It certainly is. We discussed that in great detail under this related question.
It also depends on the data types of the indexed columns. An index on, say, two
integer columns is exactly as big as an index on one. Space is typically allocated in chunks of 8 bytes. For one integer (4 bytes) that's another 4 bytes of padding.
The keywords here are data alignment and
MAXALIGN: usually 4 Bytes on a 32-bit OS or 8 Bytes on a 64-bit OS. If you are not sure, check out
In such a case there is really no downside for the planner to use an index on
(a,b) - compared to an index on just
(a). And it is generally preferable for multiple queries to use the same index. The chance for it to reside in the cache already (or at least parts of it) grows when shared.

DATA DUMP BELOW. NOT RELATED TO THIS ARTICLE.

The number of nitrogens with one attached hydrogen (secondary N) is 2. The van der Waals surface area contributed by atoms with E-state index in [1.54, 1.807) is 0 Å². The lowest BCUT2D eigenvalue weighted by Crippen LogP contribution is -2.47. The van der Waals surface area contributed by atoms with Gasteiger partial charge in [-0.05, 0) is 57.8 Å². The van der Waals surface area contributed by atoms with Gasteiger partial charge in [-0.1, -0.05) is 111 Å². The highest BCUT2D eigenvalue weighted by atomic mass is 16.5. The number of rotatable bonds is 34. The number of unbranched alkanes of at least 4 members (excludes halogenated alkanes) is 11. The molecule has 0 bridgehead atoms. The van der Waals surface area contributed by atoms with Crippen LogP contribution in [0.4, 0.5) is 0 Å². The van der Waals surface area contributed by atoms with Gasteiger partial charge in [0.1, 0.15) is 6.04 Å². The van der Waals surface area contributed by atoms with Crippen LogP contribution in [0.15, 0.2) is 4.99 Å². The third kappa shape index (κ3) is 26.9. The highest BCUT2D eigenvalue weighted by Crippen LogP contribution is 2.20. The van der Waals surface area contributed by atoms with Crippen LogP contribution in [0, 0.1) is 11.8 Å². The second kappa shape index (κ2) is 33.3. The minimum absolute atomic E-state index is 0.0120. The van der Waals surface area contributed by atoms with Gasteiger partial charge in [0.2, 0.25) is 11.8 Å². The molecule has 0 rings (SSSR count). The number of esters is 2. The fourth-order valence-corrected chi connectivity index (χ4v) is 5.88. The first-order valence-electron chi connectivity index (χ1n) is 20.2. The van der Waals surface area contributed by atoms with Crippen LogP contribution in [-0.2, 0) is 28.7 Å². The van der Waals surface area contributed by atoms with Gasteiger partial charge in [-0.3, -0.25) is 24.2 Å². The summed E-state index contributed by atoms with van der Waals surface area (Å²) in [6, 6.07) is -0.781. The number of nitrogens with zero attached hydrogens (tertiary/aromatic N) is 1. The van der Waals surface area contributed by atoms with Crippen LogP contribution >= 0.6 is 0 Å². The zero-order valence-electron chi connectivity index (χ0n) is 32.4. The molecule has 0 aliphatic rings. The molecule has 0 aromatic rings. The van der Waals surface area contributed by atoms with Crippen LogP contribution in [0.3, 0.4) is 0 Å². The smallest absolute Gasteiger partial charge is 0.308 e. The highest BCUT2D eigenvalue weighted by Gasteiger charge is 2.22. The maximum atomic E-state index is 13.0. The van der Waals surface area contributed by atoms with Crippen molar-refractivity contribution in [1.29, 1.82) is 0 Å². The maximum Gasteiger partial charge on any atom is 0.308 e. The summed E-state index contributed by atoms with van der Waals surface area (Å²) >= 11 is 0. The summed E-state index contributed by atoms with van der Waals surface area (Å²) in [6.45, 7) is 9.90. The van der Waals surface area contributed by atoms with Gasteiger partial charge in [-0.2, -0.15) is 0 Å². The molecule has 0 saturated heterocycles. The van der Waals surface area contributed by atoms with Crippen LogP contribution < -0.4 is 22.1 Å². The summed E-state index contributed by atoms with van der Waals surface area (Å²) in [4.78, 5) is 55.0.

If you already maintain an index on
(a,b), then it doesn't make sense to create another index on just
(a) - unless it is substantially smaller. The same is not true for
(a). Follow the link in the first line for more on that.
On the other hand, there is a potential downside to including an additional column in the index, even if that only utilizes space otherwise wasted for padding. If the additional column is updated, the index needs an update, too. Also prevents potential HOT (Heap Only Tuple) updates on the table when this column is involved. More on HOT updates in this related answer on SO.
More on how to measure object sizes in this related answer.